I have few background questions about paired-end reads and related practical questions to handle paired-end reads with (Strainphlan) pipeline. The data I'm using are metagenomic shotgun sequencing from the Human Microbiome Project.
My understanding of paired-end reads is that when sequencing, we get one read starting from one end of the fragment, and one starting from the other end, the purpose being to have a better coverage of the sequence.
Shouldn't there be approximately the same number of reads in both files? For most samples, I have huge difference in files size. Typically the sample.1.fastq contains 8 millions reads while the sample.2.fastq has only 2 millions. Why such a big difference?
For genome assembly I get it is helpful. In my case I want to use this data to identify species and strains in those metagenomic samples. I do not have an intuition about how important it is to get the second read (is there so many errors?).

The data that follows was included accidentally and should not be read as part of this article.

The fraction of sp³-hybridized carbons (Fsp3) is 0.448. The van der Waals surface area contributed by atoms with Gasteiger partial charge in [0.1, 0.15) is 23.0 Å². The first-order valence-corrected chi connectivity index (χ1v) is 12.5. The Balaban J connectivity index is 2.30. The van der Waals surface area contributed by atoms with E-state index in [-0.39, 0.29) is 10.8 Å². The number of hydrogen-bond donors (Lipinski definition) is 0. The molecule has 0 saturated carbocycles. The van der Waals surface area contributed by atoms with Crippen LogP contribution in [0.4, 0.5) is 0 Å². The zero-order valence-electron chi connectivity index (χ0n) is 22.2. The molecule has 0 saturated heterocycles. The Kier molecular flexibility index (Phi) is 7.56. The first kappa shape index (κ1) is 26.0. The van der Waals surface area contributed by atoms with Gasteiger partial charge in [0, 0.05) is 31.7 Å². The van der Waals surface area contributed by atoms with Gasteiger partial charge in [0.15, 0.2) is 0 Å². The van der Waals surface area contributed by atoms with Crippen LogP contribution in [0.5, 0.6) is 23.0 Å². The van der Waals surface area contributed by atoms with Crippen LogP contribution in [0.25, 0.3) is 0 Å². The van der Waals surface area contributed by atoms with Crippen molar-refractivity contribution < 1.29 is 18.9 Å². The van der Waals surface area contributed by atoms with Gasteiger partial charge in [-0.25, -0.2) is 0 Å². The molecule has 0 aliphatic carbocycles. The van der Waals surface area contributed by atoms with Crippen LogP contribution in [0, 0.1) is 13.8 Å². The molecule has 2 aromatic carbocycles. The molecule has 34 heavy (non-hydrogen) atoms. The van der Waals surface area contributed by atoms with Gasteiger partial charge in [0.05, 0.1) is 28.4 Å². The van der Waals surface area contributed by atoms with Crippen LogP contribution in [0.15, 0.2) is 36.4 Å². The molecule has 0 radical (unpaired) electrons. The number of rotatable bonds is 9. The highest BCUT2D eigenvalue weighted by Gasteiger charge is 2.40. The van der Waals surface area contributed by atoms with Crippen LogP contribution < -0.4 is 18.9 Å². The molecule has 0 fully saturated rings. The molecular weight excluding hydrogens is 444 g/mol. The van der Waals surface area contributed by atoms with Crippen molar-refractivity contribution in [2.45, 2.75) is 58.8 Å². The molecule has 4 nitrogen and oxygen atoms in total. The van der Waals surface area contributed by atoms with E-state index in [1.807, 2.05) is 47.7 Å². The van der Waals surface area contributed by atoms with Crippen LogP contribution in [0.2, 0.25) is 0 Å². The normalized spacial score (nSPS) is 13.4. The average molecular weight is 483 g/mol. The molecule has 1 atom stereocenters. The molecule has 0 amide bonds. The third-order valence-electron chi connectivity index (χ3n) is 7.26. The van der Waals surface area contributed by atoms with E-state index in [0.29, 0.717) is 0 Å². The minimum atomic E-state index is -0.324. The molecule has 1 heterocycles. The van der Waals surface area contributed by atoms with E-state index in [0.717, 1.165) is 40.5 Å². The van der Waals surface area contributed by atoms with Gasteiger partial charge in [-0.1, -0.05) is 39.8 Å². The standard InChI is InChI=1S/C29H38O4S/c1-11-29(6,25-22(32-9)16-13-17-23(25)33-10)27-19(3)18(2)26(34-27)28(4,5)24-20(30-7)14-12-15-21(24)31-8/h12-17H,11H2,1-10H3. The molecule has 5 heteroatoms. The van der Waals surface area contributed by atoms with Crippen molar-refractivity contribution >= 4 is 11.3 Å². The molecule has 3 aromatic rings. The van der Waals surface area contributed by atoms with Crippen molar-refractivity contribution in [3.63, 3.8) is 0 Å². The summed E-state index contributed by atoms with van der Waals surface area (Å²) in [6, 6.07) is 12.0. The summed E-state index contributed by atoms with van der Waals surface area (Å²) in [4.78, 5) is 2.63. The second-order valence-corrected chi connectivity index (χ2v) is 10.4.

The reason for this second question is that the pipeline I am using does not handle paired-end reads. Here is what the help says: "MetaPhlAn 2 can also natively handle paired-end metagenomes (but does not use the paired-end information)"
- What does mean "it handles paired end reads" if it does not use paired-end information?
- If I run my command with --input_file sample.1.fastq,sample.2.fastq, it runs into an error because of orphan reads, but if I clear out all those orphan reads, I loose a lot of data (hence my question above).
- If I run the command only specifying --input_file sample.1.fastq, I'm not sure how reliable it is to use only a single read and completely ignoring the second one.